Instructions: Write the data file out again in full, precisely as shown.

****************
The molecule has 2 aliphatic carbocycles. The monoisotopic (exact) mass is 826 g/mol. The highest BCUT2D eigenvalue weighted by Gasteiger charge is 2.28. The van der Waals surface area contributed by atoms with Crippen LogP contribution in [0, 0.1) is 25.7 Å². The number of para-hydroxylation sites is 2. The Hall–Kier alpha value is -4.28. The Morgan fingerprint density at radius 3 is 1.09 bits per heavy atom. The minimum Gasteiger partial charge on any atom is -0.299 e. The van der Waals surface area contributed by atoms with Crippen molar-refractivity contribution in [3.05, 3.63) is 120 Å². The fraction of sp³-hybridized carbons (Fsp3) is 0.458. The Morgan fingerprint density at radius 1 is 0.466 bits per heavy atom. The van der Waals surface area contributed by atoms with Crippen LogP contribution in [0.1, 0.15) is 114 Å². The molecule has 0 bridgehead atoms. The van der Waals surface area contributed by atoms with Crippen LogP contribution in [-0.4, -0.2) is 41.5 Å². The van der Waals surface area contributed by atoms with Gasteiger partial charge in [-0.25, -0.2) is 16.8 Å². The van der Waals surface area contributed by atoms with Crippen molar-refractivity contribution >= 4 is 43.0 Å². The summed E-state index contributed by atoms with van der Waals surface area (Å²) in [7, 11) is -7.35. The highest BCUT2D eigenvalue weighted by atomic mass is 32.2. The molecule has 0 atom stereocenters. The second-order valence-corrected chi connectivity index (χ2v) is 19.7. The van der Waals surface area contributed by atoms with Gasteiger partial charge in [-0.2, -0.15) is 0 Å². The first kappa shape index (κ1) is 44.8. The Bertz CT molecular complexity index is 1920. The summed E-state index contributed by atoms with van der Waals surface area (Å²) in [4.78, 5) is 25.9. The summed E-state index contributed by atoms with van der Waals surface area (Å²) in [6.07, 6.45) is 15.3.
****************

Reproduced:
The molecule has 2 aliphatic carbocycles. The monoisotopic (exact) mass is 826 g/mol. The highest BCUT2D eigenvalue weighted by Gasteiger charge is 2.28. The van der Waals surface area contributed by atoms with Crippen LogP contribution in [0, 0.1) is 25.7 Å². The number of para-hydroxylation sites is 2. The Hall–Kier alpha value is -4.28. The Morgan fingerprint density at radius 3 is 1.09 bits per heavy atom. The minimum Gasteiger partial charge on any atom is -0.299 e. The van der Waals surface area contributed by atoms with Crippen molar-refractivity contribution in [3.05, 3.63) is 120 Å². The fraction of sp³-hybridized carbons (Fsp3) is 0.458. The Morgan fingerprint density at radius 1 is 0.466 bits per heavy atom. The van der Waals surface area contributed by atoms with Crippen LogP contribution in [0.1, 0.15) is 114 Å². The molecule has 0 bridgehead atoms. The van der Waals surface area contributed by atoms with Crippen LogP contribution in [-0.4, -0.2) is 41.5 Å². The van der Waals surface area contributed by atoms with Gasteiger partial charge in [-0.25, -0.2) is 16.8 Å². The van der Waals surface area contributed by atoms with Crippen molar-refractivity contribution >= 4 is 43.0 Å². The summed E-state index contributed by atoms with van der Waals surface area (Å²) in [7, 11) is -7.35. The highest BCUT2D eigenvalue weighted by atomic mass is 32.2. The molecule has 0 atom stereocenters. The second-order valence-corrected chi connectivity index (χ2v) is 19.7. The van der Waals surface area contributed by atoms with Gasteiger partial charge in [-0.2, -0.15) is 0 Å². The first kappa shape index (κ1) is 44.8. The Bertz CT molecular complexity index is 1920. The summed E-state index contributed by atoms with van der Waals surface area (Å²) in [4.78, 5) is 25.9. The summed E-state index contributed by atoms with van der Waals surface area (Å²) in [6.07, 6.45) is 15.3.